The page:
Anyway, I hope you enjoy the story.  The theme of the competition was to write a piece about a writing group; an amusing conceit, but one that really got people thinking.  I ended up submitting this piece, which tells the story of an unfortunate turn of events for an unlikely star, and proves the old adage that there’s 2 sides to every story…

Late July was when the Toonberg Writers’ Circle (or TWC) broke up for the summer, when they traditionally held a huge party. Beefy Bull, Honky Goose, Yellowstone Stan and all the TWC’s wild and wacky members looked forward to this time. Better still, this year the circle’s dapper chairman, Quinn Pushapen, sent round the following mysterious memo at the penultimate meeting…

Dear all,
Next week’s bash is to be held at a secret venue. A greyhound bus shall pick you all up from outside the municipal hall’s main entrance at 8pm. Vittles will be provided there, so don’t bring food or drink. Make sure you’re punctual and I’ll meet you at the venue.
Yours truly, etc., Q.P.

Intrigued, the partygoers gathered outside Toonberg Municipal Hall (their usual meeting place) at 8pm on the appointed night. Right on time, there was a great rush of air and a colossal silver-grey creature screeched to a halt in front of them.
“Ruff ruff!” a cheerful voice sang. “I’m Speedy and I’ll be driving you this evening. Just jump inside!”
Speedy would be an unbelievable sight anywhere except Toonberg. He was a twelve metre long, four metre high greyhound, with the windows and roof of a single-decker bus jutting out of his slender back. The toons weren’t taken about, however, so they piled in when a door swung open along Speedy’s side.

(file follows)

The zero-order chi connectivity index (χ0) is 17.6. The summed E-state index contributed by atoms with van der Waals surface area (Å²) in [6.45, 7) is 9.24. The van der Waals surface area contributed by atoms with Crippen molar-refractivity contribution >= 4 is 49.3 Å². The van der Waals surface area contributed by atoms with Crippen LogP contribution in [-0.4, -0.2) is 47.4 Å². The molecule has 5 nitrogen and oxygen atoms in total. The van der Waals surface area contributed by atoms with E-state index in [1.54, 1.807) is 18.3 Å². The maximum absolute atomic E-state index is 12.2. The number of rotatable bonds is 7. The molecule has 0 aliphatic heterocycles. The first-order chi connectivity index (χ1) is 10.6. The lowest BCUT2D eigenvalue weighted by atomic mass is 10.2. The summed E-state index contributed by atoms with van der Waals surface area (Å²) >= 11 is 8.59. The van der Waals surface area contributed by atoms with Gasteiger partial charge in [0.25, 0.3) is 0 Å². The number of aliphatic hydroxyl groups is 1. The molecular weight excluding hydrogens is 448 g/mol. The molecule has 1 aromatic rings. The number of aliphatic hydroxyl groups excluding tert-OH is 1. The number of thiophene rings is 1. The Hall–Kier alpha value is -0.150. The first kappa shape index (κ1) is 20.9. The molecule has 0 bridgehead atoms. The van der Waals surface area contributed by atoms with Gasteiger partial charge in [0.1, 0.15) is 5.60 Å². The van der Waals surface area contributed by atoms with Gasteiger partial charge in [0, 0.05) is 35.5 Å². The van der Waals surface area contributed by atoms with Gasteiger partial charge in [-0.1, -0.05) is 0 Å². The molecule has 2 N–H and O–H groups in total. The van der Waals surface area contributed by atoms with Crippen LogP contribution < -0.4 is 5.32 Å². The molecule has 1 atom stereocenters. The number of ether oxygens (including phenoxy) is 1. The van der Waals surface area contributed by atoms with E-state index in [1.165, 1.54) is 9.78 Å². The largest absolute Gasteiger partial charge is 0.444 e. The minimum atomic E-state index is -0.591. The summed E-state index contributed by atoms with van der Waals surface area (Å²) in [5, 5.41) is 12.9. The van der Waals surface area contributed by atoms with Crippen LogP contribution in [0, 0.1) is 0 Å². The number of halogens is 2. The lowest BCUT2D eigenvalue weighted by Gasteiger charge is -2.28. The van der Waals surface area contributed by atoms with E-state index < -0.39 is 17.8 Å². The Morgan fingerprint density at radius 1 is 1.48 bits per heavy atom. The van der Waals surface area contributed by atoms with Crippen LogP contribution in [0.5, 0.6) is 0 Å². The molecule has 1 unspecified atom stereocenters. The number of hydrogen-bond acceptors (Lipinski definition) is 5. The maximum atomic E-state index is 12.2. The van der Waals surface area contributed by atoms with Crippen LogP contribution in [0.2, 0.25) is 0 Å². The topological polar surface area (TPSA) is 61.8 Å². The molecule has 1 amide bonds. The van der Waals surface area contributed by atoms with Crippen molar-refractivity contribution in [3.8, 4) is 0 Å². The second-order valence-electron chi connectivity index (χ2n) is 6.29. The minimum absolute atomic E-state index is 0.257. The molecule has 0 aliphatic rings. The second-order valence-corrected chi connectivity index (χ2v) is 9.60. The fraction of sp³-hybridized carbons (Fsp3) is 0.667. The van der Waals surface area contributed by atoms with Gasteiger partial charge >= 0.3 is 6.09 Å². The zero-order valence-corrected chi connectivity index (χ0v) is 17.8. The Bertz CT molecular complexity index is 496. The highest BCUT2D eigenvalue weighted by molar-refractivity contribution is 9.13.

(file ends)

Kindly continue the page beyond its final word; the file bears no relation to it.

“And away we go!” grinned Speedy.


Speedy rocketed through Toonberg’s streets, flattening the passengers into their seats. Trees twisted over to 60 degree angles and newspaper stands turned into papery tornadoes as he thundered by. Finally, he leapt over the gilded gate of an ornate white mansion and jerked to a halt before the front door.
The TWC members dismounted, head spinning like pinballs, to find Quinn Pushapen standing before them. He was a dapper caricature of old-time gentry, with a creaseless lilac suit, a white lacy cravat, a monocle in his right eye, well-coiffed ginger hair and a thick, curling moustache.
“What ho, chaps!” he chuckled. “Sorry about the ride; Speedy’s a tad too enthusiastic at his job. Well, time to explain. You’re not just here to celebrate the end of another spiffing year. You all know me, for you’ve been rocked over the years by my seminal readings of rollicking literary gems.”
“Oh yes, Quinnie,” squealed Racey Horse, the ravishing romance novelist. “Remember when you read the ending of Orphan Jimmy? I was in floods of tears.”
“Yes, washing our smaller members out of the building, my dear,” Quinn said ruefully. “But now, friends, it’s time for a shocking confession. Those stories… were not my work.”
The toons gasped and started muttering in horror. Surely Quinn wasn’t saying what they thought he was…
“No, no, chaps, relax,” Quinn laughed. “I’m not a bally plagiarist. What I am is the acceptable face of a talented fellow whose work couldn’t be credibly attributed to the man himself. Follow me inside and I’ll explain why.”